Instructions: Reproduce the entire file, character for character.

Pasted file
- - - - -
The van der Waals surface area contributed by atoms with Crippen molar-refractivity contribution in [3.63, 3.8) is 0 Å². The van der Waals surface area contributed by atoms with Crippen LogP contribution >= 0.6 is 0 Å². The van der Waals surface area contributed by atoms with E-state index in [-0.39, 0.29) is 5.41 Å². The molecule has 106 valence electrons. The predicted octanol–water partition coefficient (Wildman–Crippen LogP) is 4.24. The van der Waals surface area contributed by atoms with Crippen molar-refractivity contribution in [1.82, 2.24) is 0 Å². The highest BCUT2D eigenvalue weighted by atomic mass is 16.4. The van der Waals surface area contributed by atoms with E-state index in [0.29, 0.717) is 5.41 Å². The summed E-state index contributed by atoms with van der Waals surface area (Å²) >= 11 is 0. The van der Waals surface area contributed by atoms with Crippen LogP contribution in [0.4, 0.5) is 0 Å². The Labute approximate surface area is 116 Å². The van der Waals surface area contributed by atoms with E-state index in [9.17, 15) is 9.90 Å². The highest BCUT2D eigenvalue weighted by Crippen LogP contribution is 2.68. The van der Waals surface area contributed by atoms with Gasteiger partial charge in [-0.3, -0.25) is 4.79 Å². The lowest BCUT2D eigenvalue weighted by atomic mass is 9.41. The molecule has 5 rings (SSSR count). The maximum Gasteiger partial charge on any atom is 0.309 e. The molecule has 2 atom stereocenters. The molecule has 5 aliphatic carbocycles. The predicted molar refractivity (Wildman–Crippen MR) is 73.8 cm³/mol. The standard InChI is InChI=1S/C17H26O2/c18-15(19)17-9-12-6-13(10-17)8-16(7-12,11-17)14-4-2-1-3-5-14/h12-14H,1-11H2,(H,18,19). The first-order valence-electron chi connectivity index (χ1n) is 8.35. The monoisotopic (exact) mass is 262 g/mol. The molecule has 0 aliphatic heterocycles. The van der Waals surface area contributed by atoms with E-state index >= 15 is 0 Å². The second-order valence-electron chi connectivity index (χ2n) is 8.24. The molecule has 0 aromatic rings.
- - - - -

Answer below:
The van der Waals surface area contributed by atoms with Crippen molar-refractivity contribution in [3.63, 3.8) is 0 Å². The van der Waals surface area contributed by atoms with Crippen LogP contribution >= 0.6 is 0 Å². The van der Waals surface area contributed by atoms with E-state index in [-0.39, 0.29) is 5.41 Å². The molecule has 106 valence electrons. The predicted octanol–water partition coefficient (Wildman–Crippen LogP) is 4.24. The van der Waals surface area contributed by atoms with Crippen molar-refractivity contribution in [1.82, 2.24) is 0 Å². The highest BCUT2D eigenvalue weighted by atomic mass is 16.4. The van der Waals surface area contributed by atoms with E-state index in [0.29, 0.717) is 5.41 Å². The summed E-state index contributed by atoms with van der Waals surface area (Å²) >= 11 is 0. The van der Waals surface area contributed by atoms with Crippen LogP contribution in [0.4, 0.5) is 0 Å². The Labute approximate surface area is 116 Å². The van der Waals surface area contributed by atoms with E-state index in [9.17, 15) is 9.90 Å². The highest BCUT2D eigenvalue weighted by Crippen LogP contribution is 2.68. The van der Waals surface area contributed by atoms with Gasteiger partial charge in [-0.3, -0.25) is 4.79 Å². The lowest BCUT2D eigenvalue weighted by atomic mass is 9.41. The molecule has 5 rings (SSSR count). The maximum Gasteiger partial charge on any atom is 0.309 e. The molecule has 2 atom stereocenters. The molecule has 5 aliphatic carbocycles. The predicted molar refractivity (Wildman–Crippen MR) is 73.8 cm³/mol. The standard InChI is InChI=1S/C17H26O2/c18-15(19)17-9-12-6-13(10-17)8-16(7-12,11-17)14-4-2-1-3-5-14/h12-14H,1-11H2,(H,18,19). The first-order valence-electron chi connectivity index (χ1n) is 8.35. The monoisotopic (exact) mass is 262 g/mol. The molecule has 0 aliphatic heterocycles. The van der Waals surface area contributed by atoms with E-state index >= 15 is 0 Å². The second-order valence-electron chi connectivity index (χ2n) is 8.24. The molecule has 0 aromatic rings.